As we prepare for the November elections, what does it mean to align our voting with our country’s mission statement as well as our Christian faith?

  • This election is not about what’s best for me or you or anyone else’s personal welfare.  It’s about the general welfare of We, the People. 

Over the past 225 years our country has moved away from an emphasis on the collective good to a focus on individual success and the acquisition of wealth.   “Pulling oneself up by one’s bootstraps” has become synonymous with the American dream.  In reality, no matter how much we achieve in life, others help us along the way.  Our country’s growing edge is to move beyond entitlement, status, ego, and power to a genuine desire for all people to enjoy quality of life.

  • Will you vote according to what candidates promise to do for you or how they promise to promote the general welfare?
  • This election is not about coddling the desires of special interest groups or using religion as a weapon.  It’s about We, the People, advocating for those who do not experience liberty, justice, and tranquility.
  • In the gospel of Luke Jesus begins his ministry by preaching in his hometown of Nazareth and citing the words of the prophet Isaiah as his own mission statement, “The Spirit of the LORD is upon me, because he has anointed me to bring good news to the poor.  He has sent me to proclaim release to the captives and recovery of sight to the blind, to let the oppressed go free, to proclaim the year of the Lord’s favor.”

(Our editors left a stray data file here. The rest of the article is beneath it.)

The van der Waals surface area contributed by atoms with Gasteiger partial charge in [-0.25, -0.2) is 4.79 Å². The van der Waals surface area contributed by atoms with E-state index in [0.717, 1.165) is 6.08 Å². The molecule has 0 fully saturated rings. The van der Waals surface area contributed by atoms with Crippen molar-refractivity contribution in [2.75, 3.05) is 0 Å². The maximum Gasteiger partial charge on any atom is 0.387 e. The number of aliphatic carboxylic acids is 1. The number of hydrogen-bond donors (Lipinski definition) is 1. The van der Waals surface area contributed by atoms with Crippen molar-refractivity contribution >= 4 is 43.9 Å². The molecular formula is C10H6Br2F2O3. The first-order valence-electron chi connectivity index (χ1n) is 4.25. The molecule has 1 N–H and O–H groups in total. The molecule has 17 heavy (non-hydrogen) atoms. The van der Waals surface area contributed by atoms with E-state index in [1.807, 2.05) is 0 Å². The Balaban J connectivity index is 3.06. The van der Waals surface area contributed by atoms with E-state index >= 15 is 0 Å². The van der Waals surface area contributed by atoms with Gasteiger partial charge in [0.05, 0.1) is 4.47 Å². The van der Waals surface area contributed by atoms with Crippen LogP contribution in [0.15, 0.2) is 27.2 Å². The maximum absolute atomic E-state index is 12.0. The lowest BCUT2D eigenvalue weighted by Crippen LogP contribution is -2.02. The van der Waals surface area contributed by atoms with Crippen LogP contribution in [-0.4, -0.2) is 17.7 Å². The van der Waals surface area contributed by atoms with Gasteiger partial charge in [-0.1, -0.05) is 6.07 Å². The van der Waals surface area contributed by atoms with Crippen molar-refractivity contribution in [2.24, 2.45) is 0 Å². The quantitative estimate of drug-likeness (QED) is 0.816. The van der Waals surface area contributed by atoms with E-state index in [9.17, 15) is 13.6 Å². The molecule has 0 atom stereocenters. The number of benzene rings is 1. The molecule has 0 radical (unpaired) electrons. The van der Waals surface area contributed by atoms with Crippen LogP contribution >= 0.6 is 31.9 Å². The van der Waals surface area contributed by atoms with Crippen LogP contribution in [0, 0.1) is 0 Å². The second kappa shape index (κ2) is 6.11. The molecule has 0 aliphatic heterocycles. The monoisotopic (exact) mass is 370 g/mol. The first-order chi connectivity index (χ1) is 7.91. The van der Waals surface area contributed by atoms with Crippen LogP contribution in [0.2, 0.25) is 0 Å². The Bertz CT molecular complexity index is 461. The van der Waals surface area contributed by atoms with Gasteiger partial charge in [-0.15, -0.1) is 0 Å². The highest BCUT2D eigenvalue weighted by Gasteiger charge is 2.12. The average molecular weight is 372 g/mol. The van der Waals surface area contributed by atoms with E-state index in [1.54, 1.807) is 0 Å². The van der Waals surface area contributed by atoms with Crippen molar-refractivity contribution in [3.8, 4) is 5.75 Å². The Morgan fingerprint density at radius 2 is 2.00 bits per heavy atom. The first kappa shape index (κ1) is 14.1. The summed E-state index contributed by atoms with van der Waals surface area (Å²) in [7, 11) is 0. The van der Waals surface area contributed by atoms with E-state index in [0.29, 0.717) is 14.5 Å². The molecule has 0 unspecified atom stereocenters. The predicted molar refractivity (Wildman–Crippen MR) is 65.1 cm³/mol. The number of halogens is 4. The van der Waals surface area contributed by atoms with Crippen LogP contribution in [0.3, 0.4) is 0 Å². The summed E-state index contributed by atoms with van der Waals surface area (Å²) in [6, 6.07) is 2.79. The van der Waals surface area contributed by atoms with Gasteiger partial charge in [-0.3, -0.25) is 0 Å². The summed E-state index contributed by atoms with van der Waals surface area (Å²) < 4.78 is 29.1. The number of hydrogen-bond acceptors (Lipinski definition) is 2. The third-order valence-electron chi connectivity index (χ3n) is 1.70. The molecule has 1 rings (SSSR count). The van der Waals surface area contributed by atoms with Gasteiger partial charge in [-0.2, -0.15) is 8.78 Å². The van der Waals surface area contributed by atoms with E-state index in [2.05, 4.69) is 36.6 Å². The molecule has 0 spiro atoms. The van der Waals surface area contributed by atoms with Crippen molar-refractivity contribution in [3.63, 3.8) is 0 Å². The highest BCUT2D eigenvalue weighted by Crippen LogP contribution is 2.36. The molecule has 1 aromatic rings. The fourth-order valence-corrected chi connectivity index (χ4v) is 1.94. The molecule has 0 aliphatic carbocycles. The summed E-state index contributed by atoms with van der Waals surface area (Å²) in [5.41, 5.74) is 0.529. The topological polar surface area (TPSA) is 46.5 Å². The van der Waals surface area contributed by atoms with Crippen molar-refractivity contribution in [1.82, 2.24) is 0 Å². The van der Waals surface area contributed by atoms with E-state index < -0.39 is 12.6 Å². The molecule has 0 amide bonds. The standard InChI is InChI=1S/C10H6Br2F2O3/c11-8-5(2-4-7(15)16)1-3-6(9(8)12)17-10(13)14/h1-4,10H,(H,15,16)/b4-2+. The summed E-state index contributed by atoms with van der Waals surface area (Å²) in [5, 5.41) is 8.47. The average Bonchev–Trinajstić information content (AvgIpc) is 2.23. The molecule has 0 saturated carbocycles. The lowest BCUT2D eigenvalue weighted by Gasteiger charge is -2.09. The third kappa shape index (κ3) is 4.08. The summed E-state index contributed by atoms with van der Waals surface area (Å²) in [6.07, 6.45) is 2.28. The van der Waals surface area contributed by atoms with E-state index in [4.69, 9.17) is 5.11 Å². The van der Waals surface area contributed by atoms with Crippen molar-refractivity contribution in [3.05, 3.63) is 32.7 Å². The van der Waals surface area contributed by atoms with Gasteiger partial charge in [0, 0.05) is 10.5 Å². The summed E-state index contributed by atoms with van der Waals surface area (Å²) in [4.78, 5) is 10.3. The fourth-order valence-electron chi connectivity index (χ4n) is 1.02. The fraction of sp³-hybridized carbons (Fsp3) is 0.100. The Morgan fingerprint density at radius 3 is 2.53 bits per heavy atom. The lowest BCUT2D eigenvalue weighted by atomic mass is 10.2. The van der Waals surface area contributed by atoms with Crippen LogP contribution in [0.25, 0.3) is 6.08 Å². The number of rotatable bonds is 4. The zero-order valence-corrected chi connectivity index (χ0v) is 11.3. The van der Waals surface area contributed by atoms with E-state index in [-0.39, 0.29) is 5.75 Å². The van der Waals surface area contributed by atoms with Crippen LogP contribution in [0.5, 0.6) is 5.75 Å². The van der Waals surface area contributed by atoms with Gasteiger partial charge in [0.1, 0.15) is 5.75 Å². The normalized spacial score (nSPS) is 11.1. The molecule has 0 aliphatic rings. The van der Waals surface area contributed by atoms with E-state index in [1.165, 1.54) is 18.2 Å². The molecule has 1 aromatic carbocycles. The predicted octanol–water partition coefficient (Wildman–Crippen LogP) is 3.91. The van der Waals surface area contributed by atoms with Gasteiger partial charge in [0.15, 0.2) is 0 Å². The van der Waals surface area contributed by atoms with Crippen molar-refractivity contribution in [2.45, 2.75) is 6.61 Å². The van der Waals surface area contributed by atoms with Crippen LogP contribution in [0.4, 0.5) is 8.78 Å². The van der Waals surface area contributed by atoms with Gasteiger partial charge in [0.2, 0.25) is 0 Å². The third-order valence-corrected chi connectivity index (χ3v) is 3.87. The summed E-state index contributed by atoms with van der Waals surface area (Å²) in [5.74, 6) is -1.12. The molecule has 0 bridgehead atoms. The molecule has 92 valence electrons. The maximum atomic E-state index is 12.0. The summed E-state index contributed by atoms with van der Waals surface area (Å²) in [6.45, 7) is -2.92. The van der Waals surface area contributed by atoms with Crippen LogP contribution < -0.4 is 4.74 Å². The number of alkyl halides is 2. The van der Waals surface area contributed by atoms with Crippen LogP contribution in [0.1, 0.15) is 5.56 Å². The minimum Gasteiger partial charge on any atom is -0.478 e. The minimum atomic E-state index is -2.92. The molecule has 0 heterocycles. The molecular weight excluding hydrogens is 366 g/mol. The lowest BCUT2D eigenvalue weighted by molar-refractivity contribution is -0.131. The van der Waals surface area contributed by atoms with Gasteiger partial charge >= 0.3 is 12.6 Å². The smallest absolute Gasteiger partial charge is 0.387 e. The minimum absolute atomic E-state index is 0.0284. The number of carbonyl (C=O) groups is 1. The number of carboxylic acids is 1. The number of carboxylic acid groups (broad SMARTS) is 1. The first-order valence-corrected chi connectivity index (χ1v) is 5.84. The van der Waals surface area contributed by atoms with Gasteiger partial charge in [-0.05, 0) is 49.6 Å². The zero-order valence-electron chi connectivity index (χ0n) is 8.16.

•  Most of human history has been written from the perspective of those in control of the dominant institutions.   The Bible, however, is an alternative history written from the perspective of the poor, the outcast, and the oppressed.  Following in the footsteps of the prophets, Jesus spoke truth to those in power but was eventually put to death by those whose status and privilege were threatened.  Jesus always took the side of those under domination.
  • If both the Bible and the U.S. Constitution agree on the primacy of liberty and justice, how do we hold candidates for political office accountable for platforms and policies that protect human rights?   How do we need to work on ourselves, knowing that most of us are those in power?  We are those to whom much has been given.  How do we move from being the rich who are invested in keeping others under control to bringing in the kingdom of God as expressed in both Jesus’ mission and the Preamble of our Constitution?
  • This election is not about rhetoric that divides and labels that separate.  It’s about We, the People, forming a more perfect union through collaboration, cooperation, and fulfilling a common mission.

Did you know that the terms “left” and “right” originated in the French Revolution?  On the left side of the Estates General of 1789 sat the common people, and on the right side sat the nobility and the clergy(?!).   It’s most unfortunate that “left” and “right” are political terms today because the concerns of those sitting on the left or supporting those on the left go far beyond identifying with Republicans or Democrats.  The gospel of Jesus Christ is much larger, broader, and deeper than any political party.  In fact, if we follow the teachings of Jesus, we’ll be attacked by both the political “left” and “right.”